But what of the set itself? Metallica really only stopped for two breathers, giving the crowd an opportunity to recover from sustained injuries during "Unforgiven" and "Nothing Else Matters". As for the rest of the concert, it was business as usual. "That Was Just Your Life" is a standard opener as well as an acknowledged voice-wrecker these days, and "The End of the Line" as well as "Broken, Beat & Scarred" aided in bringing the Magnetic hammer down. And while the inclusion of "Sad But True" was somewhat unsurprising, "Harvester of Sorrow" provided the band with an element of surprise, as did "The Frayed Ends of Sanity", which they almost, but not quite, played.
In a hark back at the old days, everyone's favourite child-killing, mother-fucking hymn "Last Caress" reminded the gathered crowds of Metallica's roots. "Whiplash" and "Seek And Destroy" ensured that no-one left the arena without at least one critically damaged vital organ. Hereby I am obviously referring to the good people who preferred moshing to chasing beach balls, seems as their pants were already more than adequately stuffed.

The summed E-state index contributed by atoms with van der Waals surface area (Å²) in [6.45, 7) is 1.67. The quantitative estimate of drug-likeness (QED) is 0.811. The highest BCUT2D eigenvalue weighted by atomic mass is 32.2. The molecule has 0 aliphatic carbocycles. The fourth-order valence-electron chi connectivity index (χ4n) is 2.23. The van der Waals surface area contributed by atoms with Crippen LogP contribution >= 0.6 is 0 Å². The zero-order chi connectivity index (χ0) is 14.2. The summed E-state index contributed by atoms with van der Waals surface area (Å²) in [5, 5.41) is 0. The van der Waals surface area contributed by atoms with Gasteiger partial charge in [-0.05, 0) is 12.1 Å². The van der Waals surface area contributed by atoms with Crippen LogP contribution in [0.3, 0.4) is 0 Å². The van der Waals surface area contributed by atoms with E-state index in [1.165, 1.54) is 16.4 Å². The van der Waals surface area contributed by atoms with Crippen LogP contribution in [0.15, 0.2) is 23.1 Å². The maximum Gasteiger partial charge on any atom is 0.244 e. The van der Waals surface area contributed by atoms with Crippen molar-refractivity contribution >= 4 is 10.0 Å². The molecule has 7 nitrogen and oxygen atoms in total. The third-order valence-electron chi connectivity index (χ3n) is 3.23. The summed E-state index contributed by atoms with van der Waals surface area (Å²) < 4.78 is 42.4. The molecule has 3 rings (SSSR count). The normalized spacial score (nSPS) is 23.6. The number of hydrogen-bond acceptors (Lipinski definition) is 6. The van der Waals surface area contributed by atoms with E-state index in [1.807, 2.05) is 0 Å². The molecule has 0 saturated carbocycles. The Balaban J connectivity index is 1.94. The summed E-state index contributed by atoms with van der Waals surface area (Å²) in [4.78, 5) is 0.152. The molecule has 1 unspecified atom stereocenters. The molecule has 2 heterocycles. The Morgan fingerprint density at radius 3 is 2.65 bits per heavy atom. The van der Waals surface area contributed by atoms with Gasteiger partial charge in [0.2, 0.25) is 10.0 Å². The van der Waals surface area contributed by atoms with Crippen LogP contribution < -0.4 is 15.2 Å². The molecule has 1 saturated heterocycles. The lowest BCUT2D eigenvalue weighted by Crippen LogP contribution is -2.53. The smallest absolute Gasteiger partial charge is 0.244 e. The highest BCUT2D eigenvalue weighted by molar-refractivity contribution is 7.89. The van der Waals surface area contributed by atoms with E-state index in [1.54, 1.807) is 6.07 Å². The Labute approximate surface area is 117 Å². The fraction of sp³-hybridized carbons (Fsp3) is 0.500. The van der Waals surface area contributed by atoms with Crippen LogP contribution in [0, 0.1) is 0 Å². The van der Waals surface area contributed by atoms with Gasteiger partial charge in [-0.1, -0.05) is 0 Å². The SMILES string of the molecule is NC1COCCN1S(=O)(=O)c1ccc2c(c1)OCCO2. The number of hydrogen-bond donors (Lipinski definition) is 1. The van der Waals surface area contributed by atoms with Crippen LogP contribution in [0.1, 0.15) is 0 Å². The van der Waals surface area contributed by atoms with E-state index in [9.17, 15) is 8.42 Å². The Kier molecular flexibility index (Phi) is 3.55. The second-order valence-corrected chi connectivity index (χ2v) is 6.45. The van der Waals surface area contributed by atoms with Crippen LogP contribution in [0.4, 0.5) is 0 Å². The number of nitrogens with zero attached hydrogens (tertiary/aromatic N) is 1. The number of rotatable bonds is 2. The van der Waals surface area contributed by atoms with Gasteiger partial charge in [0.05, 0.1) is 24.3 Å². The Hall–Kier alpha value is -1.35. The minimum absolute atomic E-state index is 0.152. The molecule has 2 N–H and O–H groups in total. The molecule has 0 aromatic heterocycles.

Speaking of balls, the only crotch-punch of the day was the pub-level volume during the Gojira and Fear Factory sets. Both bands, and Gojira in particular, put on energetic performances which unfortunately never sunk in, as having to prick your ears to even hear the band from just six feet away is not exactly a metal way to to do it.
It's difficult to finish an article on something as inherently infinite as Metallica. I suppose that while the Four Horsemen are gradually going grey I can't imagine, after seeing them live in this day and age, another fate for them than roaming the planet until humanity itself has long passed away.
That Was Just Your Life
The End of the Line
Harvester of Sorrow
Ride the Lightning
Fade to Black
Broken, Beat and Scarred
Sad But True
All Nightmare Long
Master of Puppets
Nothing Else Matters
Seek and Destroy